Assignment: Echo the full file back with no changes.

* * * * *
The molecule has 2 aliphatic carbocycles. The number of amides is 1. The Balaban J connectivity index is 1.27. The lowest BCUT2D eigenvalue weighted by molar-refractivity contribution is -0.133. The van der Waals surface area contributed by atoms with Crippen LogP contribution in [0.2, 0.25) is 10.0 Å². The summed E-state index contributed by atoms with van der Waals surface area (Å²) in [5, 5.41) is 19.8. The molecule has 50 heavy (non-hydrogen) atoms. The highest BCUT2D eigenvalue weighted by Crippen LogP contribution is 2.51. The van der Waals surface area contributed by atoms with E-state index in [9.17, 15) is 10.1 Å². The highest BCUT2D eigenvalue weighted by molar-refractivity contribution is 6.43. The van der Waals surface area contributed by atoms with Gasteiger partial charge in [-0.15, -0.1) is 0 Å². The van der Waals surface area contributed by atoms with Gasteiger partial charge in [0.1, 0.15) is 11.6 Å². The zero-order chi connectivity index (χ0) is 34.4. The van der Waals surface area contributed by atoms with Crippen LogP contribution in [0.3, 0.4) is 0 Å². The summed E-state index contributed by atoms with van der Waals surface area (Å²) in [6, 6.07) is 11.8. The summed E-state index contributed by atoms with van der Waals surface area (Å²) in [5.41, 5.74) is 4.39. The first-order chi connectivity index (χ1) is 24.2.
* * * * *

The molecule has 2 aliphatic carbocycles. The number of amides is 1. The Balaban J connectivity index is 1.27. The lowest BCUT2D eigenvalue weighted by molar-refractivity contribution is -0.133. The van der Waals surface area contributed by atoms with Crippen LogP contribution in [0.2, 0.25) is 10.0 Å². The summed E-state index contributed by atoms with van der Waals surface area (Å²) in [5, 5.41) is 19.8. The molecule has 50 heavy (non-hydrogen) atoms. The highest BCUT2D eigenvalue weighted by Crippen LogP contribution is 2.51. The van der Waals surface area contributed by atoms with E-state index in [9.17, 15) is 10.1 Å². The highest BCUT2D eigenvalue weighted by molar-refractivity contribution is 6.43. The van der Waals surface area contributed by atoms with Gasteiger partial charge in [-0.15, -0.1) is 0 Å². The van der Waals surface area contributed by atoms with Gasteiger partial charge in [0.1, 0.15) is 11.6 Å². The zero-order chi connectivity index (χ0) is 34.4. The van der Waals surface area contributed by atoms with Crippen LogP contribution in [0.3, 0.4) is 0 Å². The summed E-state index contributed by atoms with van der Waals surface area (Å²) in [6, 6.07) is 11.8. The summed E-state index contributed by atoms with van der Waals surface area (Å²) in [5.41, 5.74) is 4.39. The first-order chi connectivity index (χ1) is 24.2.